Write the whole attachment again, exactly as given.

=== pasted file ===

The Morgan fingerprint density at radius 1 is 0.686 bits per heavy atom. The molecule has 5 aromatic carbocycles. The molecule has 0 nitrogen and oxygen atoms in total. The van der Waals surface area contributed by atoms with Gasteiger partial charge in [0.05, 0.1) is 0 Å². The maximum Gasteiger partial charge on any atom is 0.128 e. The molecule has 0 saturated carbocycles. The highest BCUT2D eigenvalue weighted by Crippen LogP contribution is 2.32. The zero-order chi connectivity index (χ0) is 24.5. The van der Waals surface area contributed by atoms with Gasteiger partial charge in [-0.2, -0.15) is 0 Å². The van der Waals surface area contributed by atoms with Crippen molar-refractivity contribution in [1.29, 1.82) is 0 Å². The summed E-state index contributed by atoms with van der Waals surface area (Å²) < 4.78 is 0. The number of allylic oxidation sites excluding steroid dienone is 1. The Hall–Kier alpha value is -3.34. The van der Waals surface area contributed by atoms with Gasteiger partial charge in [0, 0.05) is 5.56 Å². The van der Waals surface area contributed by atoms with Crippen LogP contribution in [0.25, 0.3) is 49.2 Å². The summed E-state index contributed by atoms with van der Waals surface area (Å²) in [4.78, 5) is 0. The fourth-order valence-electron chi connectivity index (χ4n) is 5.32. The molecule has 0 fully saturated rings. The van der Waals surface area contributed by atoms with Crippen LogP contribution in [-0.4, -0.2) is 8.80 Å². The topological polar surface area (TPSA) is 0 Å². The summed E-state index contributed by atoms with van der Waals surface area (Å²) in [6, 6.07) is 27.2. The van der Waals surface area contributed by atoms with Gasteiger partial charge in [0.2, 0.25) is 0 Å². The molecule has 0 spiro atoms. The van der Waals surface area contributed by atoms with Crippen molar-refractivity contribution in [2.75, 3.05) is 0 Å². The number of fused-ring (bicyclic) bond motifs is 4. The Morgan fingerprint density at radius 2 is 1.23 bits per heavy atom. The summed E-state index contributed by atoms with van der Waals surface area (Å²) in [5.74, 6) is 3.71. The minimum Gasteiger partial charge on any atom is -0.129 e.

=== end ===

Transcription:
The Morgan fingerprint density at radius 1 is 0.686 bits per heavy atom. The molecule has 5 aromatic carbocycles. The molecule has 0 nitrogen and oxygen atoms in total. The van der Waals surface area contributed by atoms with Gasteiger partial charge in [0.05, 0.1) is 0 Å². The maximum Gasteiger partial charge on any atom is 0.128 e. The molecule has 0 saturated carbocycles. The highest BCUT2D eigenvalue weighted by Crippen LogP contribution is 2.32. The zero-order chi connectivity index (χ0) is 24.5. The van der Waals surface area contributed by atoms with Gasteiger partial charge in [-0.2, -0.15) is 0 Å². The van der Waals surface area contributed by atoms with Crippen molar-refractivity contribution in [1.29, 1.82) is 0 Å². The summed E-state index contributed by atoms with van der Waals surface area (Å²) < 4.78 is 0. The number of allylic oxidation sites excluding steroid dienone is 1. The Hall–Kier alpha value is -3.34. The van der Waals surface area contributed by atoms with Gasteiger partial charge in [0, 0.05) is 5.56 Å². The van der Waals surface area contributed by atoms with Crippen LogP contribution in [0.25, 0.3) is 49.2 Å². The summed E-state index contributed by atoms with van der Waals surface area (Å²) in [4.78, 5) is 0. The fourth-order valence-electron chi connectivity index (χ4n) is 5.32. The molecule has 0 fully saturated rings. The van der Waals surface area contributed by atoms with Crippen LogP contribution in [-0.4, -0.2) is 8.80 Å². The topological polar surface area (TPSA) is 0 Å². The summed E-state index contributed by atoms with van der Waals surface area (Å²) in [6, 6.07) is 27.2. The van der Waals surface area contributed by atoms with Gasteiger partial charge in [0.2, 0.25) is 0 Å². The molecule has 0 spiro atoms. The van der Waals surface area contributed by atoms with Crippen molar-refractivity contribution in [2.75, 3.05) is 0 Å². The number of fused-ring (bicyclic) bond motifs is 4. The Morgan fingerprint density at radius 2 is 1.23 bits per heavy atom. The summed E-state index contributed by atoms with van der Waals surface area (Å²) in [5.74, 6) is 3.71. The minimum Gasteiger partial charge on any atom is -0.129 e.